As complex as estate planning is in a general sense, many of the finer points involved in creating a sound plan can be even more confusing for the average person. Take estate taxes, for example. You will often hear analysts and others dismiss concerns about this tax on the basis that only about one percent of estates are ever subject to its provisions at the federal level. While there is some truth to that argument, it fails to address a broader truth: though the current law exempts estates with values less than $5.49 million, laws change all the time. Smart planning tries to take into account not only what the law is today, but also what it will likely look like in the near future.
So, despite the fact that Indiana currently has neither an estate nor an inheritance tax, each had a place in state law at some time in the recent past. There is certainly nothing to preclude a future legislature and governor from reinstating one or the other, and that could leave your estate subject to that future tax. The same is true for the current federal exemption. While it stands at nearly five and a half-million dollars today, a future Congress could decide to lower it significantly – to once again encompass smaller estates. Effective estate planning today can help to minimize how future changes impact your estate. Part of your planning should involve making the most of the annual gift tax exclusion.
What is the Annual Gift Tax Exclusion?
The annual gift tax exclusion is a lawful exemption on certain gifts that you make each year. The estate tax exemption of $5.49 million essentially allows you to give away up to that amount to others over the course of your lifetime. If you have a spouse, then your combined exemption from the gift and estate tax is doubled. The annual exclusion is an additional opportunity to reduce the value of your estate over time through judicious gifting.
Currently, the annual gift allowance is set at $14,000. Using this exemption, you can give a total of $14,000 to any individual – gifts that can be in monetary form or even other assets like stocks, bonds, or real estate. You can make these gifts to as many people as you like, just as long as none of them receive more than that limit. Anything over that amount would be subject to the gift tax.
Reducing the Value of Your Estate
That exclusion can provide you with a powerful tool to reduce the value of your estate while you are still alive, to minimize the risk that it might one day fall prey to the estate tax. Because the limits are imposed on your gifts to any given individual, you can actually maximize your giving in certain ways. For example, if you are married then both you and your spouse can give that same amount to the same person – effectively doubling your gift to $28,000 a year. Moreover, if that person is married, you can gift that $28,000 to each of the spouses – for a combined annual gift of $56,000.
Since there are no limits on the number of people to whom you can make those gifts, this strategy can provide you with an incredible amount of flexibility when you are trying to limit your estate exposure to the tax. Just this one tool alone can help you to reduce the value of your estate by a significant amount in any given year. And since it is an annual limit, you can repeat the gifting process on a yearly basis, for as many years as you choose.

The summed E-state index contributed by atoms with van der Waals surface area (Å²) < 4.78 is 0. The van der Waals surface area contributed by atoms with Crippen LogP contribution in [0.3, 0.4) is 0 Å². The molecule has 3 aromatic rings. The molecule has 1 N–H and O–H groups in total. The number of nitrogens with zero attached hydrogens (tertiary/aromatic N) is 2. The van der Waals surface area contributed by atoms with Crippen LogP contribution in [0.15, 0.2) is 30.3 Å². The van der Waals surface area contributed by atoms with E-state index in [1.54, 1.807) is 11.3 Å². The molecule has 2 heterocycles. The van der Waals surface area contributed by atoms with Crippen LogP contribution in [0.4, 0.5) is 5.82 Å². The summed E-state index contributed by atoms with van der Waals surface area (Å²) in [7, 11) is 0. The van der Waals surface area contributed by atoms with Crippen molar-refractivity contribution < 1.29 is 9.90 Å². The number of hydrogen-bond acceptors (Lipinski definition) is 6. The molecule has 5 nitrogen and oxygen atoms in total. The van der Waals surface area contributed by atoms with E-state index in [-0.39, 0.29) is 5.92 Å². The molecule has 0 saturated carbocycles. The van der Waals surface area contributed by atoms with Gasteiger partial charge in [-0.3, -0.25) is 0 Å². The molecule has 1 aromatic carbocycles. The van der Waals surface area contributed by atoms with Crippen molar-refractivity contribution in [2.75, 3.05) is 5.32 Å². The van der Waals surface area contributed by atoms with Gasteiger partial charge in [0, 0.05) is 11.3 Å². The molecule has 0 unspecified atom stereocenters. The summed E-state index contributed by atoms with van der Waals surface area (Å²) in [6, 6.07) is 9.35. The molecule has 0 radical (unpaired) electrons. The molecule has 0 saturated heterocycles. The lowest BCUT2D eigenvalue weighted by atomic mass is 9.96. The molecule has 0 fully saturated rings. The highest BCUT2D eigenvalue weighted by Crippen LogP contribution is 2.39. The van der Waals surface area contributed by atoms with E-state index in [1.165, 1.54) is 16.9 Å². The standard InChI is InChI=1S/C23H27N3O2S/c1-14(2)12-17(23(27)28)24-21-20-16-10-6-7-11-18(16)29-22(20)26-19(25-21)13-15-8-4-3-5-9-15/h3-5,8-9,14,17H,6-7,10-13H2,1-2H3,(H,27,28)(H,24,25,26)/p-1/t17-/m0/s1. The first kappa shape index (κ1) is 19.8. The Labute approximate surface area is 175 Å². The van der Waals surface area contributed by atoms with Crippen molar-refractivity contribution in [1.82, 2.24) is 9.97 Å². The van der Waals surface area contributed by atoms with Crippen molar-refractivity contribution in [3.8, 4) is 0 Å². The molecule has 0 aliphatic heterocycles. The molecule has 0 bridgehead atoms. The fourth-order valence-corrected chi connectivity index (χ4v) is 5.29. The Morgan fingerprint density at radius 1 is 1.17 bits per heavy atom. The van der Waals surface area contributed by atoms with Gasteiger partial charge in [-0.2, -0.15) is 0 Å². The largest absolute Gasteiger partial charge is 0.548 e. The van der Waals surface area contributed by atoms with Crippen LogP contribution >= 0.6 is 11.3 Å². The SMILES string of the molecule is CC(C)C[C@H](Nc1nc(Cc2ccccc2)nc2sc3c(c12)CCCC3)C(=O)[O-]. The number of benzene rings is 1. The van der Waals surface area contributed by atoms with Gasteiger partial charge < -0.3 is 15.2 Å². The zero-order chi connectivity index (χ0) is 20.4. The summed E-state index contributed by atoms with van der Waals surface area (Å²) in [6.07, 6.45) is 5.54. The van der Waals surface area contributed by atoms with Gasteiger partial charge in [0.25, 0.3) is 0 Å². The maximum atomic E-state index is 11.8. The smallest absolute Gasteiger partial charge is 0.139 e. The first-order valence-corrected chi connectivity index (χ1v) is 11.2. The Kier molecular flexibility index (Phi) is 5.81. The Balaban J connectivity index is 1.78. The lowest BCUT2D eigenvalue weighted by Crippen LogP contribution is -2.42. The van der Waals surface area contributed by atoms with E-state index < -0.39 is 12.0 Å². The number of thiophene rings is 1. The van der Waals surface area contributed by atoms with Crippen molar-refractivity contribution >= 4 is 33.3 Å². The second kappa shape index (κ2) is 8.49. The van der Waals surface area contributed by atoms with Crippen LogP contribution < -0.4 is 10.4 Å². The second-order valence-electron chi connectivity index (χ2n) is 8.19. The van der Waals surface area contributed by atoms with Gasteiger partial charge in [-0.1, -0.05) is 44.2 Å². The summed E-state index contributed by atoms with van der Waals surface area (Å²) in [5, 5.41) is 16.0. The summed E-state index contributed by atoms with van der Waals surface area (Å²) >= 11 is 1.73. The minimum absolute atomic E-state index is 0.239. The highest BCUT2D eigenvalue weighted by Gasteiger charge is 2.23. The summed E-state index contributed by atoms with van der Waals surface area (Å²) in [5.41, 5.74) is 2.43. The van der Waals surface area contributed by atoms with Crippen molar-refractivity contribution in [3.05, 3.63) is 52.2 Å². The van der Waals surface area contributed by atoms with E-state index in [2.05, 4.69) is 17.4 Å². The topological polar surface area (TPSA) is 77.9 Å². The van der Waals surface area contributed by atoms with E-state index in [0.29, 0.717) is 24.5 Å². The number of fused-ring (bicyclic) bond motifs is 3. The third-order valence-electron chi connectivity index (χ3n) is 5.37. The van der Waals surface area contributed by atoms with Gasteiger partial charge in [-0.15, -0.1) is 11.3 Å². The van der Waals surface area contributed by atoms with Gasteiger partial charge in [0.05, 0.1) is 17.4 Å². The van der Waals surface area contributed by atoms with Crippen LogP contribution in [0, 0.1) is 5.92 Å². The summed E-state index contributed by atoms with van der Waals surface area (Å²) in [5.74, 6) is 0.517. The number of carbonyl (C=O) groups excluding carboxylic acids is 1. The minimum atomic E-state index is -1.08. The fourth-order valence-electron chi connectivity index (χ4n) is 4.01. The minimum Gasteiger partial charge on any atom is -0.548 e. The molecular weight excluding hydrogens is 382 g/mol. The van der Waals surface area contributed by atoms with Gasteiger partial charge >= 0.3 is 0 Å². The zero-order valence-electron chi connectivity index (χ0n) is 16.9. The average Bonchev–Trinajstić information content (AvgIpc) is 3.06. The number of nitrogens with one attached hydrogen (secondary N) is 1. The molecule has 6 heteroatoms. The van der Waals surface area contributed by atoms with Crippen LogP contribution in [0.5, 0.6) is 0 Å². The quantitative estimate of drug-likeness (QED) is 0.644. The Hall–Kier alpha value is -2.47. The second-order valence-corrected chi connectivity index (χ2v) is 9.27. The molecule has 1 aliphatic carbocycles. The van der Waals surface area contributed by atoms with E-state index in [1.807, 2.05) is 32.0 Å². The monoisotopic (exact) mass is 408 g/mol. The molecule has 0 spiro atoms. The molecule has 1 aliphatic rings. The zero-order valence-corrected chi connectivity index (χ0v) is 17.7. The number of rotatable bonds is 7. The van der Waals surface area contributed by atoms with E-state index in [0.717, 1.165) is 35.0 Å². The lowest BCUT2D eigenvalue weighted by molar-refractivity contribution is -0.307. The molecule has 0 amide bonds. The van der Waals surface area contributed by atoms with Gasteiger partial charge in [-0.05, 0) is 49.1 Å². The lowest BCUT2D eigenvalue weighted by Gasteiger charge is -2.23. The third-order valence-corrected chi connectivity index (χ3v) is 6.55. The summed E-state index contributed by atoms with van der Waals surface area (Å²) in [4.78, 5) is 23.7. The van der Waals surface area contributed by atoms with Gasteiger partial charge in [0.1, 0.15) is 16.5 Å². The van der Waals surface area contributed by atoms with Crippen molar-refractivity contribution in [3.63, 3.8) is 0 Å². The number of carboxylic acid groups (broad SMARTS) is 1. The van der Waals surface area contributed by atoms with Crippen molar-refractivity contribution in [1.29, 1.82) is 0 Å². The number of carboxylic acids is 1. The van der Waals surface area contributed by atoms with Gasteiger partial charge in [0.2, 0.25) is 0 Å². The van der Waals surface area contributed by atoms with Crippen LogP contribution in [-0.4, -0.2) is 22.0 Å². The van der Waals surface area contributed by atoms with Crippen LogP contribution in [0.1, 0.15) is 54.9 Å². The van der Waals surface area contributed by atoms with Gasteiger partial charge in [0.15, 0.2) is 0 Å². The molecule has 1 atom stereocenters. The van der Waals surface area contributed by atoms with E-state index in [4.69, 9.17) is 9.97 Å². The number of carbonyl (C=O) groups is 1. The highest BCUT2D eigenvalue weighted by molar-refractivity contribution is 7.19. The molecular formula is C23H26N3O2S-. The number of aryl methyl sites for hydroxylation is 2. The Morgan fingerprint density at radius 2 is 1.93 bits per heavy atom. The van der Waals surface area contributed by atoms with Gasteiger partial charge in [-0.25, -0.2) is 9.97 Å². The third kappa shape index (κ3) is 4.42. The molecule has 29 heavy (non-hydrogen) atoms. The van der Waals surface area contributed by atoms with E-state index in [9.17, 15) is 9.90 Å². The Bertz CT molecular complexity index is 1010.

Additional Exclusions to Consider
Once people with sizable estates figure out how to properly use the annual gift exclusion, it can be easy to assume that other strategies might not be quite as important. In some instances, however, you may be able to provide even greater benefits by also utilizing certain other exclusions.
- The Tuition Exclusion. You can legally give an unlimited amount to children, grandchildren, and others by gifting money that is devoted to their tuition. To qualify, the money needs to paid directly to the school or university, and it only applies to the actual cost of tuition.
- Medical Expense Exclusion. If you have a relative with serious medical problems, you can also gift money to pay for the cost of medical care. Again, this money must be paid directly to the hospital or doctors providing services, and not to reimburse your loved one for expenses already paid. Other restrictions may apply as well.
Failure to Act: The Consequences
It can be tempting to put off action or ignore estate tax implications altogether. That is almost always a bad idea. As noted earlier, today’s laws might not seem to apply to your estate, but those laws can and probably will change in the future. If, for example, the lifetime exemption was once again reduced while every other provision in the law remained the same, your estate could end up being subject to a 40% tax rate on any part of it that exceeds those new limits.
To avoid the consequences of future changes in the law – and to ensure that your estate is properly protected as it continues to grow throughout your life, it is important to plan ahead. And, as with any other type of planning in life, the maximum benefits can only be realized when you begin that planning process early.
At Frank & Kraft Attorneys at Law, our legal team has the estate tax and planning experience you need to help secure your assets from unnecessary taxation in the future. Our commitment to clients just like you in the Indianapolis and surrounding areas ensures that we work with you to develop the perfect strategy to effectively manage all of your estate planning needs. If you’d like to find out more about the estate tax, gift tax exclusions, or any other aspect of estate planning, contact us online today or give us a call at (317) 684-1100.
Mr. Kraft assists clients primarily in the areas of estate planning and administration, Medicaid planning, federal and state taxation, real estate and corporate law, bringing the added perspective of an accounting background to his work.